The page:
Common law marriage?
16 October 2014 by Charlotte Knappett
You may have heard that rap singer Iggy Azalea has been presented with a divorce petition, despite the fact she did not realise she was married.
Maurice Williams, the rapper’s ex partner and former manager is seeking to end what appears to be a common law marriage. He claims that she agreed to be married, and that they started living together in Texas in September 2008, ‘holding themselves out as man and wife.’
The law in Texas states that a man and woman who live together for any length of time can be considered legally married, as long as they agree to be married and hold themselves out to others as a married couple. Despite the fact Azalea states that she never agreed to this, Mr Williams is asking a court to restrict the sale of any assets accumulated during their time together. If the court takes the view that the couple are legally married, the rappers assets including her music could be split between them both.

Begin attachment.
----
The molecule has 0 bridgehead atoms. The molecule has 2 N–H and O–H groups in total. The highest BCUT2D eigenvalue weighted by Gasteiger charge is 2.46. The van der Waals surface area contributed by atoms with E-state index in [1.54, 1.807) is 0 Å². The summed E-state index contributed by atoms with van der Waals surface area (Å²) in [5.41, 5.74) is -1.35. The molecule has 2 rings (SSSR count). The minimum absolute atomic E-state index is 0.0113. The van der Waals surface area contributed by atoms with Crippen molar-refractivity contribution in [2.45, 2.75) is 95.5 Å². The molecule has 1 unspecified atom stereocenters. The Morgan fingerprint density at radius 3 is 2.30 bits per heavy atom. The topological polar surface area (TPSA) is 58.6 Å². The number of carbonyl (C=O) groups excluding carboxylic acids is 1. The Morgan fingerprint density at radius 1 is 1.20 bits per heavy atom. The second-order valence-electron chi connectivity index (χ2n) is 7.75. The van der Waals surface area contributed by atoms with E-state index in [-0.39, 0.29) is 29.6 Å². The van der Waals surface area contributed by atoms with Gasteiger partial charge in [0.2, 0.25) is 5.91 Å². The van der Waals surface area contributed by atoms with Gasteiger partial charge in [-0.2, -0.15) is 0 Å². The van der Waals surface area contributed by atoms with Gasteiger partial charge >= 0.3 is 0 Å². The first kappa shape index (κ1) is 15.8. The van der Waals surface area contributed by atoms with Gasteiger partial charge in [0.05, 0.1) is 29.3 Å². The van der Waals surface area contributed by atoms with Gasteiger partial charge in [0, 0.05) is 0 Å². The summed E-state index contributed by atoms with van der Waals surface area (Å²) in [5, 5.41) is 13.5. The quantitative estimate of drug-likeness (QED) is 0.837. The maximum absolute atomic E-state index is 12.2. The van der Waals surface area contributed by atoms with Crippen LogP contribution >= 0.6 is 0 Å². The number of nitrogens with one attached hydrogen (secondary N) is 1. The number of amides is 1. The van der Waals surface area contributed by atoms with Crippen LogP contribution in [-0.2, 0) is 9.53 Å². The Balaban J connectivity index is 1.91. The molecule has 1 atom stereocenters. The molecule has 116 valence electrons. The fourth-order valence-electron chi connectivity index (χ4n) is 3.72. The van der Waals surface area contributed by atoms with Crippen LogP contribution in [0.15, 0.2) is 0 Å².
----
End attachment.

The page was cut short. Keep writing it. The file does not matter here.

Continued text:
The situation that Iggy Azalea finds herself in, is not one that we should worry about here. Common law marriages have not existed in England since 1753, yet the belief that a period of living together – seven years is popular – confers legal protection persists. In fact, a survey conducted in 2013 found that 58% of people did not know that it is not a recognised legal status. These are worrying findings at a time when an increasing number of couples are choosing not to marry. The 2011 census recorded that over 10% of adults were cohabiting, and many are therefore doing so without realising the full implications of their situation.
Far from being presented with an unexpected divorce petition, many cohabiting couples in England may find themselves in similarly alarming situations. Some cohabiting couples may be under the impression that they are afforded similar rights as married couples. This is not the case. Choosing to live as cohabitants affects your tax situation, what happens upon the death of one of the couple, and what happens in relation to children and finances on separation.
It is important to remember that marriage gives rise to rights that are not necessarily available to unmarried couples. It is advisable to obtain legal advice about your situation if you are unsure as to what your rights are. Marriage is not for everyone, but it is important that where a couple does decide not to get married, they are doing so from an informed position and with the knowledge that the choice is right for them.
For information about living together agreements for unmarried couples, click here